The IDPH Chicago laboratory performs testing for environmental hazards, arboviruses, pathogens, newborn screening, novel diseases and potential biological threat agents. Examples include Zika virus, Ebola, Salmonella, E. coli, Listeria, influenza, measles, tuberculosis, meningitis, rabies, cystic fibrosis, plague, environmental lead, and more./blockquote>

OK, so that release seems quite responsible. All sorts of bad things could’ve happened (Ebola!), so the public should most definitely have been made aware of the potential hazards as soon as possible.

But if IDPH could immediately notify the public about the flooding of its testing lab, why do its top officials still insist that waiting 6 days to tell residents and their families about an outbreak of Legionnaires’ disease was perfectly fine?

…Adding… Press release…

Irked by three years of inaction from Gov. Bruce Rauner, State Senator Tom Cullerton (D-Villa Park) filed legislation this week to begin fixing infrastructure problems at the Illinois Veterans Home at Quincy.

“Governor Rauner has had three years to come up with a long-term solution to protect these heroes of our nation, and during that time, 13 people have died from the spread of Legionnaire’s disease,” Cullerton said. “My hope is this time the governor will realize the severity of inaction and do his job to provide our veterans the service and care they deserve, not more bureaucratic red tape and band aids.”

Cullerton aimed to kick start progress at the facility by filing Senate Bill 2308, which would authorize infrastructure improvements at Illinois’ flagship veterans home. The improvements would include updates to the water systems or new construction to prevent the spread of Legionella bacteria.

A veteran himself, Cullerton serves as the Chairman of the Senate’s Committee on Veterans’ Affairs, and is leading the way to a legislative fix to the spread of Legionnaire’s disease at any Illinois veterans home.

State Representative David McSweeney (R-Barrington Hills), the chief sponsor of the bill in the House, is working on building a bipartisan coalition to ensure speedy passage in that chamber once the bill clears the Senate.

During the Veterans Affairs Committee hearing this week, Gov. Rauner’s agency directors made their first request for additional funding to begin construction and renovations at the veterans facility despite the three-year outbreak and 13 deaths at the facility.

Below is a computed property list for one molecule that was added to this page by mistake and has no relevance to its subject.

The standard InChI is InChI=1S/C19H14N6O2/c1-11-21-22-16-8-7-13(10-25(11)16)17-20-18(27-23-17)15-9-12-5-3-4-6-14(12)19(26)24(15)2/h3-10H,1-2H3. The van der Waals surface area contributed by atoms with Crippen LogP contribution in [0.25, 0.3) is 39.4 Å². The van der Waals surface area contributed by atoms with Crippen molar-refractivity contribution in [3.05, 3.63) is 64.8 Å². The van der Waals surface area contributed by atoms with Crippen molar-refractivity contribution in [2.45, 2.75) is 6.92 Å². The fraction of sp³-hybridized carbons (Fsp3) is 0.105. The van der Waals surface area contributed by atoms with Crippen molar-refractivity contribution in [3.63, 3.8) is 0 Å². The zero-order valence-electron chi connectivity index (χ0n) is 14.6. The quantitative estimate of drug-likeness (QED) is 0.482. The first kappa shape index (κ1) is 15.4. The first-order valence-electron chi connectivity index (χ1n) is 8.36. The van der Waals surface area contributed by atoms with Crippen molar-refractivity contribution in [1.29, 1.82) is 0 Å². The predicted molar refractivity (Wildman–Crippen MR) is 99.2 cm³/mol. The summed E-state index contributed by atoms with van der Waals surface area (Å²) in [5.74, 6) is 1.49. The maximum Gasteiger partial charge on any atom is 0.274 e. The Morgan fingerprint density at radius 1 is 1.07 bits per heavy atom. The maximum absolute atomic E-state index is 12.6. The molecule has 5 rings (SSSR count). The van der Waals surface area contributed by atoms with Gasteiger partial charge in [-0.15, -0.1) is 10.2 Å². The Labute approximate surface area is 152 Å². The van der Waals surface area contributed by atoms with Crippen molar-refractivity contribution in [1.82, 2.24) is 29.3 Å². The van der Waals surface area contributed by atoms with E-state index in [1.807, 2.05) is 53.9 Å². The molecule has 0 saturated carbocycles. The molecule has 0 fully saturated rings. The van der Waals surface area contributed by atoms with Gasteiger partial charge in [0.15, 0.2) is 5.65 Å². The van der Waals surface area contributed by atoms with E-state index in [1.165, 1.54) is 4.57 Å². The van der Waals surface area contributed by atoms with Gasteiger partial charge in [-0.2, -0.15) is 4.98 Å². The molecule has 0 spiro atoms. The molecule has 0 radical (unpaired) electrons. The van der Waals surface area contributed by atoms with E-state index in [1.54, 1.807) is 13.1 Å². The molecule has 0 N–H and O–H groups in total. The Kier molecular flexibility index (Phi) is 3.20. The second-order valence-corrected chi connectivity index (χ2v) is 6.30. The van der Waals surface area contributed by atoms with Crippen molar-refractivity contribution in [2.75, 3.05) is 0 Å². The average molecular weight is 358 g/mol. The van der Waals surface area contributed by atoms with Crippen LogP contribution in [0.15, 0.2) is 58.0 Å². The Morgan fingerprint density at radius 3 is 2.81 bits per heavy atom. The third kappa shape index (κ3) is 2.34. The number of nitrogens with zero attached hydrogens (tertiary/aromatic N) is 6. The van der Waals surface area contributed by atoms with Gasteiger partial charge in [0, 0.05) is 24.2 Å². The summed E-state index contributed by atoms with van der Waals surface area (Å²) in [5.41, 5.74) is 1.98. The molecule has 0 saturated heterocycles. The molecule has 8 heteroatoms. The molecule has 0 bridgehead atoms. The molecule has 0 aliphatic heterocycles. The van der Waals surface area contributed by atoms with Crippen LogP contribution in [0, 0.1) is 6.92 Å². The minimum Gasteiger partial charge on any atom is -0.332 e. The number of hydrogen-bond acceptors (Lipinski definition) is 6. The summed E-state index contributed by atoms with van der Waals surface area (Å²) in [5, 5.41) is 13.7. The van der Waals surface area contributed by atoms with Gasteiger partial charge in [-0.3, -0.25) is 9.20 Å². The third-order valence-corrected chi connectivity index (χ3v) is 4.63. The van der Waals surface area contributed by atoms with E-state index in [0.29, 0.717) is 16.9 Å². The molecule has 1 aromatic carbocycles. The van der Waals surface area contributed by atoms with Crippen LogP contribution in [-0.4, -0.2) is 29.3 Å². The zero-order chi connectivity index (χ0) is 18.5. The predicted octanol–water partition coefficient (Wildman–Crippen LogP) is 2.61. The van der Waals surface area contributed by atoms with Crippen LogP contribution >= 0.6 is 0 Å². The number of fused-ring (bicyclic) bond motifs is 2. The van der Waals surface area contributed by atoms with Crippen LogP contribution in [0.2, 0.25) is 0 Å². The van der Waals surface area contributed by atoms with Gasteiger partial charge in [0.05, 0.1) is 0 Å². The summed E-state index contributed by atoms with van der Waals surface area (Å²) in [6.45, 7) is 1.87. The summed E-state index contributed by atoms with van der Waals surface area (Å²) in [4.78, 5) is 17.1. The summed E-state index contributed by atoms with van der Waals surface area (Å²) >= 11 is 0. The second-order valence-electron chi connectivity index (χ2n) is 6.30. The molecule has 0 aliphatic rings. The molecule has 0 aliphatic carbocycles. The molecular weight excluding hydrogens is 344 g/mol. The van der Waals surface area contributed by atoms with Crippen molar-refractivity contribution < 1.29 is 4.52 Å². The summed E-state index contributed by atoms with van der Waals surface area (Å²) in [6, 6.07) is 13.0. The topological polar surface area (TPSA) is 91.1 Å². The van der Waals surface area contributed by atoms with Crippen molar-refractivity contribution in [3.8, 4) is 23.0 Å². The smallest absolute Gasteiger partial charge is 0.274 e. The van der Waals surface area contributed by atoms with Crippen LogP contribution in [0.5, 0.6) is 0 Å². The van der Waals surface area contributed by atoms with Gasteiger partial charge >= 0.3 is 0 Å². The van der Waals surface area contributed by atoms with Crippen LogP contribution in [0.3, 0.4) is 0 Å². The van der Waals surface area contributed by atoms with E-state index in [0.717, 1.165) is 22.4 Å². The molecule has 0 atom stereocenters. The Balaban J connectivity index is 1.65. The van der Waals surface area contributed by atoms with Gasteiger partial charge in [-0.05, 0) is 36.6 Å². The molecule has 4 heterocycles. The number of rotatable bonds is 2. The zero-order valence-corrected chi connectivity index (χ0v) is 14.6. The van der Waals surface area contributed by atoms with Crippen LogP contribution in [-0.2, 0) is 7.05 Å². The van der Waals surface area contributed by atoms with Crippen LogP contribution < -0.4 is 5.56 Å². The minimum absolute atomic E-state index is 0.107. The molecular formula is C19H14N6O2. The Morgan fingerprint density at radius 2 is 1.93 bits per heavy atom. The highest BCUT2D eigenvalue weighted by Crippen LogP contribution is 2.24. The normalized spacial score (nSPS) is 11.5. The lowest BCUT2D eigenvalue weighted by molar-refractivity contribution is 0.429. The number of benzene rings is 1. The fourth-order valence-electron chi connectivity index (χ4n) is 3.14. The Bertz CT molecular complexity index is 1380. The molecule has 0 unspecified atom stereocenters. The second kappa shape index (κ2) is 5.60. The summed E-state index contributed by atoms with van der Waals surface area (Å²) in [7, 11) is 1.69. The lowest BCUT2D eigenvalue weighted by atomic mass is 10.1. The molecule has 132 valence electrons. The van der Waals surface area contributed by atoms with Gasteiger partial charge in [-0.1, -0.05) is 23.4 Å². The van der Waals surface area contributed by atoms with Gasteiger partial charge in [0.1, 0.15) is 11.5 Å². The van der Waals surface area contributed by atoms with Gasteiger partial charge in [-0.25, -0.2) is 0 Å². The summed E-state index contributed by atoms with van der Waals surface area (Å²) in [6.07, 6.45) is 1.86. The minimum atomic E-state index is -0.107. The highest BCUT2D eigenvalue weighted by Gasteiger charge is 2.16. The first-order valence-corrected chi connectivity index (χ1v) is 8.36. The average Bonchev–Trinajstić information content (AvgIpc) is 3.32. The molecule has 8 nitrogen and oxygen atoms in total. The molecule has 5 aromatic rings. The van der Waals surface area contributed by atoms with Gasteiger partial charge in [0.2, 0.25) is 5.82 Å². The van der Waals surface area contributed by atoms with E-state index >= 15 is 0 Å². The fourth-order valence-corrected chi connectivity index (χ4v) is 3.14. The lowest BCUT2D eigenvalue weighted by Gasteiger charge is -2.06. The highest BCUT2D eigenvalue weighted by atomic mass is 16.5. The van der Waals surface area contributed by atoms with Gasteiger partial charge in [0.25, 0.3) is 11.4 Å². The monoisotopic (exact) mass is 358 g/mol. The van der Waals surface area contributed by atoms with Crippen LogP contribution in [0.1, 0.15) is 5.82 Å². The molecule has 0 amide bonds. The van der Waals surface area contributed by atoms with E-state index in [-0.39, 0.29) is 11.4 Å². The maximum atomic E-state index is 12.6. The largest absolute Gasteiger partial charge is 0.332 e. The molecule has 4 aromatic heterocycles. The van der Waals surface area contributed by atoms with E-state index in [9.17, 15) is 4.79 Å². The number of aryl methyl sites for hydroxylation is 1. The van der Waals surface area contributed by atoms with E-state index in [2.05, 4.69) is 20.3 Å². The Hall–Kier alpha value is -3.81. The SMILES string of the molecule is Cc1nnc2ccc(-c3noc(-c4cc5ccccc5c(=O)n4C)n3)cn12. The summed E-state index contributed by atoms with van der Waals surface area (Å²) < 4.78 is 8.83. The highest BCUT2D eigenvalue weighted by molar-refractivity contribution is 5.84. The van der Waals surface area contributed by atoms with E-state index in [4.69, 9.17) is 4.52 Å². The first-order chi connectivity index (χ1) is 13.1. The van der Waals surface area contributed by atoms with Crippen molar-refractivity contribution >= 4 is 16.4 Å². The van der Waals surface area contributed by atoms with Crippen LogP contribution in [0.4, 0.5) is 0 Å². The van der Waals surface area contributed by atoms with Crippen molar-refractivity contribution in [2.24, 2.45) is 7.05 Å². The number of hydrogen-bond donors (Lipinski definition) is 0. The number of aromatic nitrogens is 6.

“If we in the general assembly knew additional funds were needed to improve living conditions and eliminate risk factors for Legionella at this facility, it would have been approved in a heartbeat,” Cullerton said. “Sadly, we are once again waiting on the governor for answers and results.”

On Wednesday, the governor punctuated a weeklong, well-publicized stay at the Quincy facility with a theatrical press conference calling for funding to either fix water piping systems throughout the complex or build a whole new facility.

“The Illinois Veterans Home in Quincy is a home for our heroes. Not a hotel for the governor to check in and out of,” Cullerton said. “Now that he’s had his picture taken, I would hope the governor’s office will submit legislative language within the next week to begin discussions on how to prevent the death of even one more United States Veteran.”

While Cullerton is committed to fixing the problems with the infrastructure at the facility, he said he was impressed by the care and the staff at the facility during a recent tour.

“The care and service residents receive there is exceptional,” he said. “The staff comes to work every day and gives our veterans and their loved ones their very best. Still, our heroes shouldn’t have to wait three years for the governor’s “world-class” work.”

Cullerton is hoping to have some answers from the governor’s office within the next week.

“At the end of the day, 13 brave heroes have died on the governor’s watch,” Cullerton said. “We cannot afford to lose another warrior to a preventable disease. Let’s get to work and give our veterans the service and care they deserve.”

- Posted by Rich Miller        

20 Comments
  1. - Juice - Thursday, Jan 11, 18 @ 11:10 am:

    Rich, “you don’t usually see state government press releases issued on a Sunday”